> The Format isn't going to give you a substring with the fraction digits,
    > it's only set up to give you the entire formatted String.


    Actually, that's what I needed.

    >Once you have
    > that, use indexOf(".") and substring() to get the fraction digits out of
    > the string.



    >
    >
    >
    > --
    > >;k
     
    stu, Feb 6, 2006
    #8
  9. Hi,

    Please consider using the java.text.DecimalFormat class to format your
    decimal output. Here is an example:

    import java.text.DecimalFormat;

    public class NumberFormat {
    public static void main( String[] args ) {
    double value = 5.94;
    DecimalFormat df = new DecimalFormat( "##.##" );
    System.out.println( "The value is: " + df.format( value ) );
    }
    }

    java.text.DecimalFormat class formats the output based on a wildcard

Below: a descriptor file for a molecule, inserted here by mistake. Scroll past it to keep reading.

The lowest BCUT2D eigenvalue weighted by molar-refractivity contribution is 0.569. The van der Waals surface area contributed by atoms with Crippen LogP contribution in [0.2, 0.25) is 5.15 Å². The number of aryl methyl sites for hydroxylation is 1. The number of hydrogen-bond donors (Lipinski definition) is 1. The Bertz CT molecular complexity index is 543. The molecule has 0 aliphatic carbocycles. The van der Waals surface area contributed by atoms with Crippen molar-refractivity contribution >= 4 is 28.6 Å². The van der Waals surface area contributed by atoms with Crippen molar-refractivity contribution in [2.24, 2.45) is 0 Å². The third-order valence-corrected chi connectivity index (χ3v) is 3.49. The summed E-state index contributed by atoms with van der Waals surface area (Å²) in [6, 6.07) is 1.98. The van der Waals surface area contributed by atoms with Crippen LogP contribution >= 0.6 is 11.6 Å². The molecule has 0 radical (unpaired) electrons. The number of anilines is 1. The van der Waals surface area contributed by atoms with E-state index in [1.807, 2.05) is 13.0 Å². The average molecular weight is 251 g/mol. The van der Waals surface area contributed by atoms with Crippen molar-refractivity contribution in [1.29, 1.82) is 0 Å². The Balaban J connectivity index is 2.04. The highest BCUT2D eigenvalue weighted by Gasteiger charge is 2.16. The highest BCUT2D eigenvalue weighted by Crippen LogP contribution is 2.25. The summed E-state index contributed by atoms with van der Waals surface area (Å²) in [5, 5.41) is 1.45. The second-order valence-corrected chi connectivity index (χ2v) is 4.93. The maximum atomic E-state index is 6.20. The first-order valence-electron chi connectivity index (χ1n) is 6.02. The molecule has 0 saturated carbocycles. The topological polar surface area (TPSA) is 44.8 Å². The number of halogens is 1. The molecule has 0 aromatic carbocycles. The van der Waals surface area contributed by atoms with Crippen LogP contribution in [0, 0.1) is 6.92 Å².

pattern that you feed it. These wild cards are:

    # - for a digit, does not show 0 if last
    0 - for a digit
    .. - for the decimal separator
    - - the minus sign
    , - grouping separator
    E - for scientific notation
    % - shows as percentage

    And there are many more. Please see the JavaDocs on
    java.text.DecimalFormat for more information:

    http://java.sun.com/j2se/1.5.0/docs/api/java/text/DecimalFormat.html

    If you want control over the rounding of the numbers during
    computations, then consider using the java.math.BigDecimal class.

    Hope it helps!
     
    Ranganath Kini, Feb 6, 2006
    #9
  10. In article <>, stu
    took the hamburger, threw it on the grill, and I said "Oh wow"...